I've got good news and bad news for the homely among us. The good news is that people can't tell how smart you are by how good you look. But the bad news is that they think they can.
As reported last month in the journal PLoS ONE, researchers had 40 men and 40 women take a standard test of intelligence. They then took photographs of their faces, instructing them "to adopt a neutral, non-smiling expression and avoid facial cosmetics, jewelry, and other decorations." For the next step, they had 160 strangers review the photographs. Half of these reviewers rated the photos according to how smart the subjects looked, while the other half rated according to the subjects' attractiveness.
The researchers found a strong relationship between how attractive a person was rated, and reviewers' assumptions about how intelligent they were. This relationship was especially strong among women. But when it came to actual intelligence, there was a significant gender gap: reviewers were able to accurately gauge the real intelligence of men, but not of women. They're not exactly sure why this would be, but one possible explanation is that women are simply judged more pervasively on their looks than men are: "The strong halo effect of attractiveness may thus prevent an accurate assessment of the intelligence of women." The finding of a much stronger relationship between attractiveness and perceived intelligence among women seems to back up this claim.
On the other hand, when the researchers looked at perceived intelligence versus actual intelligence, as measured by the subjects' IQ scores, they found no relationship whatsoever. In fact, visual assessments of a persons' intelligence seem to largely be based on stereotypes related, at least partially, to notions of attractiveness. To test this, the researchers constructed "intelligence stereotypes" for both men and women, based on the observers' assessments of subjects' intelligence:
Our data suggest that a clear mental image how a smart face should look does exist for both men and women within the community of human raters. The intelligence-stereotype shows the same transformations in facial shape space for both men and women. In both sexes, a narrower face with a thinner chin and a larger prolonged nose characterizes the predicted stereotype of high-intelligence, while a rather oval and broader face with a massive chin and a smallish nose characterizes the prediction of low-intelligence.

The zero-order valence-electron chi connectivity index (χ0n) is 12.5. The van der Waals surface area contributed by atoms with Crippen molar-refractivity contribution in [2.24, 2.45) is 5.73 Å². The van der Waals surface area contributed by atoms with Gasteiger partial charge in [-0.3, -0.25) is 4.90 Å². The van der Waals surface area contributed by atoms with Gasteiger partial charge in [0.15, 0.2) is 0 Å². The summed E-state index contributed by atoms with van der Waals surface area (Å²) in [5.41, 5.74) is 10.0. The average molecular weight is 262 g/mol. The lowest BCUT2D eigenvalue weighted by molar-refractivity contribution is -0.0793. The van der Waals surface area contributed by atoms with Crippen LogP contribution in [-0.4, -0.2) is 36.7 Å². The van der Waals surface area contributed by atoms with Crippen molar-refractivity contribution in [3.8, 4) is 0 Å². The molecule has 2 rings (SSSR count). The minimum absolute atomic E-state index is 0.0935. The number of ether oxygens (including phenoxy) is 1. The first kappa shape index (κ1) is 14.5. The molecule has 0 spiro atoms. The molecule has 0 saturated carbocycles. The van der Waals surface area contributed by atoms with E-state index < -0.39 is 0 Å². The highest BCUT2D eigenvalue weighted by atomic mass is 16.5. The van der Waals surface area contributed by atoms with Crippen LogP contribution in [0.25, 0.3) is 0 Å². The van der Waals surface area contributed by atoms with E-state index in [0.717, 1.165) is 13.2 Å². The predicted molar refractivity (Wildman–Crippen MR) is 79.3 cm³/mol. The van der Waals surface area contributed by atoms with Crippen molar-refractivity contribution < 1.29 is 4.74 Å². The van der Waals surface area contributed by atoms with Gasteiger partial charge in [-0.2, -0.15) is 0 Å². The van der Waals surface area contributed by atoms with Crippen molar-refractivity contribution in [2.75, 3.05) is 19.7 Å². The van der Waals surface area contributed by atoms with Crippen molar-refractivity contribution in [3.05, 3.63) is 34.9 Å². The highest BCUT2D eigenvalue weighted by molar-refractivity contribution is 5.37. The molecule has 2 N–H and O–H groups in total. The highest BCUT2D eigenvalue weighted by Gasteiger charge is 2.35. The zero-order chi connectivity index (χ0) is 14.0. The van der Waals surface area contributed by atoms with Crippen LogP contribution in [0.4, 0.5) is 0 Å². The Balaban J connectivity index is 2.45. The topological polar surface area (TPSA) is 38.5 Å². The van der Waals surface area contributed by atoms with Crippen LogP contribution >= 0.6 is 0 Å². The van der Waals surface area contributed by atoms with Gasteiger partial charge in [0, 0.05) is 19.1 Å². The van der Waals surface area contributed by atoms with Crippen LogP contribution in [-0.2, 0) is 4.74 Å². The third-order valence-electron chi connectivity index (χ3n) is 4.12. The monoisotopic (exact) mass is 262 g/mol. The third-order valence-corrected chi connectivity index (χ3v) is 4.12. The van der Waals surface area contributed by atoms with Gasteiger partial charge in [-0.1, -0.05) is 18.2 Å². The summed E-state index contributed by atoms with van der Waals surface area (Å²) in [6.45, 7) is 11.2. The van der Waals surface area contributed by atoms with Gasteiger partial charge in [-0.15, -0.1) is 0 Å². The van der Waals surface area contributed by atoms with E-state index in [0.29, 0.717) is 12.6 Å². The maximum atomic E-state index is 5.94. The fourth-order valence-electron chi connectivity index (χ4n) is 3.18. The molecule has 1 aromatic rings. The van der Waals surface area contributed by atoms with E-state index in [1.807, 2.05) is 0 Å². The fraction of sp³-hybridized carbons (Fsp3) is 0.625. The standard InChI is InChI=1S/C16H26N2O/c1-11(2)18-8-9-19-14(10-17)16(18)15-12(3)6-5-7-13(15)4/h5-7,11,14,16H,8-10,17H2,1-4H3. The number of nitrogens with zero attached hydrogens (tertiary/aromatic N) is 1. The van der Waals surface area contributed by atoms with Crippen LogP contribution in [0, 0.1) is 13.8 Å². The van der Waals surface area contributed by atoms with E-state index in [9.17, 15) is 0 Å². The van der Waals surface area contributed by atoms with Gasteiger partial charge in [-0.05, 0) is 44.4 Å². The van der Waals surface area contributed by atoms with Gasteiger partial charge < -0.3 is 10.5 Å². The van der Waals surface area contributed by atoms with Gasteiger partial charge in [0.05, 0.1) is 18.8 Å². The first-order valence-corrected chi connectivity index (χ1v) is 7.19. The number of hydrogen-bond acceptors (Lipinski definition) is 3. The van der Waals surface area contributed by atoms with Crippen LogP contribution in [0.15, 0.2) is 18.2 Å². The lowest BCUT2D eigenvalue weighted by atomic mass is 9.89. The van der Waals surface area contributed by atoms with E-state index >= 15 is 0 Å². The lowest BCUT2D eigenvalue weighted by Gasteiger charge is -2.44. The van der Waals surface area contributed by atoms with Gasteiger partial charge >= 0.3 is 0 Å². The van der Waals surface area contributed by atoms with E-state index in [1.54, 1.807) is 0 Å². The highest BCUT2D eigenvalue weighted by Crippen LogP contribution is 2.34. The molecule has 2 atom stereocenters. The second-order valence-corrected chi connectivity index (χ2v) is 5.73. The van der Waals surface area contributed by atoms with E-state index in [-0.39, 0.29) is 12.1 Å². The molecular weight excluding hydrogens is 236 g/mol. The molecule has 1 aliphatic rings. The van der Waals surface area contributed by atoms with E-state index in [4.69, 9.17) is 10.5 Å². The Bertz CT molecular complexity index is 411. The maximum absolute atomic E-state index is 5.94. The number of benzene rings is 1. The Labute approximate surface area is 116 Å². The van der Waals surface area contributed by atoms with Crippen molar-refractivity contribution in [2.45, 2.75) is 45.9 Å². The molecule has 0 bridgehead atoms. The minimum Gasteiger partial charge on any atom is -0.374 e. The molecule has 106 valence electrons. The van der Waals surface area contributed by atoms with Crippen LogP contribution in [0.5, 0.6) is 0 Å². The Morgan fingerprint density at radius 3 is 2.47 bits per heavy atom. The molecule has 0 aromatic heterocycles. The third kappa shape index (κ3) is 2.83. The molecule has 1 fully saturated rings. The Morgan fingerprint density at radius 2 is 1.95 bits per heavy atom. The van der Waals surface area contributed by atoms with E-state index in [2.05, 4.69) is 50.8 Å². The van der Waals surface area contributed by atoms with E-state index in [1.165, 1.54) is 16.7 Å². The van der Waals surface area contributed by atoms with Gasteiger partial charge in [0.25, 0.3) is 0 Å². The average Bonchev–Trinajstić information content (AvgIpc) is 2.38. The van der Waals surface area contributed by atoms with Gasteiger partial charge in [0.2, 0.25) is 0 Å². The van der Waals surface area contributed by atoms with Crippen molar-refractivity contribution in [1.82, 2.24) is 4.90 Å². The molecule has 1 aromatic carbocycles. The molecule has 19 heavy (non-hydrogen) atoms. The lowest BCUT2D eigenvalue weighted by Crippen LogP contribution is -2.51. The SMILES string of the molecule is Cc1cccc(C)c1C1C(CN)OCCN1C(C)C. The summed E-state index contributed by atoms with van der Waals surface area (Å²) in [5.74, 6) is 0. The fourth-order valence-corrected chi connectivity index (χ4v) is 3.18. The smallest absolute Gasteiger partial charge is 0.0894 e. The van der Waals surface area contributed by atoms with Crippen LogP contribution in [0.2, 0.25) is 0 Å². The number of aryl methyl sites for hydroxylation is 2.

The images below show the constructed intelligence stereotypes for men and women, using composite photos of the men and women who participated in the study.
Male intelligence stereotypes
Female intelligence stereotypes
These assumptions carry centuries of cultural baggage, and more to the point they're simply wrong: the researchers ran a bunch of regressions and found no relationship between these facial stereotypes and a person's actual intelligence. While "men and women with specific facial traits were perceived as highly intelligent," the researchers conclude, "these faces of supposed high and low intelligence probably represent nothing more than a cultural stereotype because these morphological traits do not correlate with the real intelligence of the subjects." Notably, the study was conducted in the Czech Republic and doesn't say a word about the race or ethnicity of study participants or observers – it would be fascinating to see to what extent these findings are consistent across different cultures.
So in the end, where does this all leave us? While it's comforting to know that there's no real connection between brains and beauty, we nonetheless form opinions of each other as if there were. This can have measureable, real-world consequences: Daniel Hamermesh of the University of Texas found that being attractive "helps you earn more money, find a higher-earning spouse (and one who looks better, too!) and get better deals on mortgages." All told, the lifetime earnings difference between people at opposite ends of the attractiveness spectrum averages out to about $230,000, in beauty's favor.
Finally, the research does suggest one thing we can all start doing to boost others' assessments of our intelligence: smile more. "There seems to be a correlation between semblances of emotions of joy or anger in perceptions of high or low intelligence in faces, respectively," the researchers write. "The ‘high intelligence’ faces appear to be smiling more than the ‘low intelligence’ faces."